• I belong to this wonderful community online. It’s a loving community where nobody is judged and everyone is supported. The Fall taught me empathy and this is my passion now.
  • I have my own spiritual practice that reconnects me to my soul. If I had to label it’s shamanic based.
  • I follow a minimalist lifestyle.
  • I force myself to get out of my home and get social, let me be specific, with loving souls.
  • I stopped hanging out with negative and mean people even if society says I’m supposed to look the other way and be loyal, fuck that!
  • I attempt to catch my ego and tell it I disagree with that ridiculous statement. That’s my rewiring.
  • I tell myself often I love you Dwight Hyde and believe it. Self-love.
  • I have this fire lit within to improve many areas of my life and know by steadily taking my time walking with love I can accomplish anything.

Well, that’s it for this post, folks. I’m mentally and emotionally exhausted. I hope it helps someone a bit. I now treasure The Fall and bond with those who also came out on the other side. When in doubt focus on love.

I painted this April 19, 2015, a couple of months after moving into my rental and just a couple of months prior to the divorce becoming official. One of the lowest points in my life, but even then I knew love would be my guide.

 

Love Never Fails❤️

Dwight

 

35 thoughts on “Follow-up: How I got and stay sober

  1. Love reading all that you write. Never hesitate to share.
    Yes the one year milestone, say what you like, it is special however you choose to mark it.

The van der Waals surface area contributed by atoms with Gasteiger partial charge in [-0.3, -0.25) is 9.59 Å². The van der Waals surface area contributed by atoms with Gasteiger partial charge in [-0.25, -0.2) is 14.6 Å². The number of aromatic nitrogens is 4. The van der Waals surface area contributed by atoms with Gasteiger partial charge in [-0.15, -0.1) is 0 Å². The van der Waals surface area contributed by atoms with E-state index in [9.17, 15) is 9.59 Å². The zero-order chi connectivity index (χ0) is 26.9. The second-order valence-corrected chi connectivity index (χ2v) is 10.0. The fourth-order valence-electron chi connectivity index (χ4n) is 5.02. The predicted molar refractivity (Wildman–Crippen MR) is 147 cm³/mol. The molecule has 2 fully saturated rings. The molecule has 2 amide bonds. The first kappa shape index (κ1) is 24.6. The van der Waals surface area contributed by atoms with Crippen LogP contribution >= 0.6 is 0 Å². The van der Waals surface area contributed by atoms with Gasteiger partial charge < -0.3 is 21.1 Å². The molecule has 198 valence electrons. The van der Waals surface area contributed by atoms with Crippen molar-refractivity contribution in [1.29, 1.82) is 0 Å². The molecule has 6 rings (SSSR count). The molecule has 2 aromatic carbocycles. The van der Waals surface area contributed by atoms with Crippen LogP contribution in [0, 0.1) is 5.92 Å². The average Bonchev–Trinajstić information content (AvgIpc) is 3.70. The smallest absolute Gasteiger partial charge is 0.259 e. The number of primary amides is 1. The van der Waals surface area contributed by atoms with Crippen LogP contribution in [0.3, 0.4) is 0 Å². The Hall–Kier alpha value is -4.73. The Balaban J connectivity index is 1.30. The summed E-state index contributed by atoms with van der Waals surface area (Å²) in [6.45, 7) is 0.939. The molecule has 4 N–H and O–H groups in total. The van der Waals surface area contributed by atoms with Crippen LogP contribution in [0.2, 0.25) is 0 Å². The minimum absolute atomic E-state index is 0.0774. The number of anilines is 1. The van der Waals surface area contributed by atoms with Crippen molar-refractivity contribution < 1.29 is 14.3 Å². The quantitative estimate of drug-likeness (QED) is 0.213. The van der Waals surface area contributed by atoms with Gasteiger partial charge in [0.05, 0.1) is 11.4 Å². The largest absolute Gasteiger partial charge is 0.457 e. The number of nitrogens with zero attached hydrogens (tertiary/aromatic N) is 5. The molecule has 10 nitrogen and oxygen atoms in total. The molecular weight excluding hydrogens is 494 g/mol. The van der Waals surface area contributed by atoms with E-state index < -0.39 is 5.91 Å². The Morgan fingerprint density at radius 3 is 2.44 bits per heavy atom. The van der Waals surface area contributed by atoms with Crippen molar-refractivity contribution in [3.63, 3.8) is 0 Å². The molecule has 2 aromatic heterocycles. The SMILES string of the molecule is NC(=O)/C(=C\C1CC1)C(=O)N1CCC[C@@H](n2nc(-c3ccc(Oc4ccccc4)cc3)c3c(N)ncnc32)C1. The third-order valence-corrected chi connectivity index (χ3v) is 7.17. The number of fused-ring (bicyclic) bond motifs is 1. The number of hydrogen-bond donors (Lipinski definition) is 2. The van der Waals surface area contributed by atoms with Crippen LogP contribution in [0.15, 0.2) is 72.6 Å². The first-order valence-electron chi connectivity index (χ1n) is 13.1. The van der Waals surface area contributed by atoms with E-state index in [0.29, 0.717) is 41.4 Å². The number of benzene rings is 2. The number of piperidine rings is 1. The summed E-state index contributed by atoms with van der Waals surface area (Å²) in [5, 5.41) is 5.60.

Thanks for sharing how you stay sober. Like to read what others do.
    Went for a walk yesterday and love being in nature. I have to push myself at times to remember to do these things in order to steer depression away from me. Prevention is easier but requires planning and self care. ❤️

    • Thanks, LT😊. I hear you on this! I often get cocky I guess and stop doing my practices when all is going good and the next thing I know the wheels on the bus start shaking. Oh shit..yep time to get back it.

  2. You never leave me bored! Keep on writing, we love it!

    I follow Annie on Instagram, I’ve been meaning to get her book. I’ll definitely have to now.

    Hiking in the mountains of Colorado sounds wonderful and therapeutic! Today we actually had some sun shine where I live and it was so pretty on the snow.

    You my friend have really faced that dragon and continue to WIN! Thanks for sharing your story!

  3. whoa..”how i abused alcohol”- that paragraph was ME to a “T” with the exception of the dogs and i was only able to do it 2-3 nights a week without losing my job..ha! But i am 5’2″ and (was) a steady 120 lbs and STILL could pound 10-12 beers in a night.My sh*t had been going on since 2012 and just escalating. My tears that last year were mainly realizing how much i had lost, how stupid i had been , and feeling completely helpless to fix any of it. Then, November 2018 came and a huge hammer came down to make me realize i needed, not wanted, NEEDED to put my big girl pants back on and straighten my life out. It’s been a long road, and of course , not perfect. I still fail in many ways. But i allow for that( another lesson). Thank you for sharing- you are truly an inspiration!